• Strictly respecting a CTBT
North Korea might carry on nuclear-weapon-related activities permitted by a CTBT, even if such did not respect its obligations as a Non-Nuclear-Weapon State under the NPT. Such activities might include sub-critical tests with plutonium and hydrodynamic tests with surrogate materials.
• Evasive tests within a CTBT
Since North Korea has no suitable salt deposits, it could seek to test evasively in an underground cavity in hard rock. Such a test is very likely to leak radioactive particulates and gases, posing the risk of detection by the IMS or by U.S. NTM. Even in the absence of such leakage, a fully decoupled underground test of a 1-kt weapon would still provide an approximately 15-ton-equivalent seismic signal, which could readily be detected and located in North Korea by seismic means by a reasonably augmented IMS.
At the considerably lower yield that would stand a reasonable chance of evading detection, North Korea might test an unboosted implosion weapon leading toward a design that would give a yield of a few kilotons. But at lower yields more tests are required in order to provide equivalent confidence in the results.
Iraq and Iran
The acquisition of stockpiles of nuclear weapons by either of these states would have major political impact in the Middle East. Israel would believe its security and indeed its survival threatened. The uneasy relationship between Iran and Iraq would be destabilized. Such an event would likely lead to the acquisition of nuclear weapons by the other state, with possible assistance from outside powers. It could also lead to preemptive moves by Israel.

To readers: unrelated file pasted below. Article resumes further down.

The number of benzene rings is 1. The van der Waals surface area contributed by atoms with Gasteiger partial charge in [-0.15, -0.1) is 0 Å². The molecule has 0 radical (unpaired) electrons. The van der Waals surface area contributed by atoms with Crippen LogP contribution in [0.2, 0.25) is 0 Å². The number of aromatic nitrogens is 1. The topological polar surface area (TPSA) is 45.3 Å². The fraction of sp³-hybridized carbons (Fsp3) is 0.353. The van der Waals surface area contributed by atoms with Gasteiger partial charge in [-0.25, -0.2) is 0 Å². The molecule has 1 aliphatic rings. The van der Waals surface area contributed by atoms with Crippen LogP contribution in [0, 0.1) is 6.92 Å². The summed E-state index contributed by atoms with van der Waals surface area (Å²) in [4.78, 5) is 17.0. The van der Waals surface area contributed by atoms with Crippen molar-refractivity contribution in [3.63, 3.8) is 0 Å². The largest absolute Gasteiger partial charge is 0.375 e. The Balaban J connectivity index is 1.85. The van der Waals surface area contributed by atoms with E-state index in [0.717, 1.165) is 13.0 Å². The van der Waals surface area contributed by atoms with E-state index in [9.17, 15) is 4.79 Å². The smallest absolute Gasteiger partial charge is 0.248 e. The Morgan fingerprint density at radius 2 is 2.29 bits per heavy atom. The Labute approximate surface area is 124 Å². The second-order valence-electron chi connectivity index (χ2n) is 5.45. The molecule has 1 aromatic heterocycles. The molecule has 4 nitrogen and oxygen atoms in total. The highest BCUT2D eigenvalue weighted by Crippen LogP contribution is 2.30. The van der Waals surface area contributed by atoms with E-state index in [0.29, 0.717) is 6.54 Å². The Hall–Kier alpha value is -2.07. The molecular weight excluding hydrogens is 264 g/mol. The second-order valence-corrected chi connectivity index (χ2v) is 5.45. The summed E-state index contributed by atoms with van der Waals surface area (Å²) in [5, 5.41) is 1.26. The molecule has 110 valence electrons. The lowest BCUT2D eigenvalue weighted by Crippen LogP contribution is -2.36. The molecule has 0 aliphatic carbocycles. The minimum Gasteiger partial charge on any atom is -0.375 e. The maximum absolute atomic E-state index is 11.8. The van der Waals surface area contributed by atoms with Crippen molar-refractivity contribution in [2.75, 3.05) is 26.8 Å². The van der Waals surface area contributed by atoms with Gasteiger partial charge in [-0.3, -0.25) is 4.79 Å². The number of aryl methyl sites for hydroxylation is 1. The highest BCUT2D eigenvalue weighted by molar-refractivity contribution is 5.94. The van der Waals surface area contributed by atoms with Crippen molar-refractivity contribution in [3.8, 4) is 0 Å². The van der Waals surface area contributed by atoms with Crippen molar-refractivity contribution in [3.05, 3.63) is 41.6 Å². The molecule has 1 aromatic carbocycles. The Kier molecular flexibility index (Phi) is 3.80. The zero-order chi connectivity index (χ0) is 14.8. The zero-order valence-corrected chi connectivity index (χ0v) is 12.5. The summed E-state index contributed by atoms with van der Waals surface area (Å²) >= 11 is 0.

• Without a CTBT
Prior to the 1991 Gulf War, Iraq (despite being a party to the NPT) had mounted a large and varied clandestine program to acquire highly enriched uranium and possessed crude designs for nuclear weapons. Little remains of that program; it was dismantled under UNSCOM and according to the International Atomic Energy Agency apparently has not been reconstituted. Although Iran is also a member of the NPT, the U.S. government has stated that Iran is pursuing a nuclear weapons program.
Iran and Iraq were engaged in open warfare just over a decade ago, and the existing short-range missiles that both possess would be far more threatening to each other and to nearby states if these missiles carried nuclear weapons. Without a CTBT, either state might make the strategic calculation that its interests would be served by the acquisition of nuclear weapons and the demonstration of a nuclear capability. An underground nuclear test program might result (or even tests within the atmosphere), with eventual progression to boosted fission weapons and thermonuclear designs—providing a potential nuclear threat to U.S. cities, whether by ICBM, or by missiles of shorter range launched from ships, or by aircraft, or by detonation in a U.S. harbor.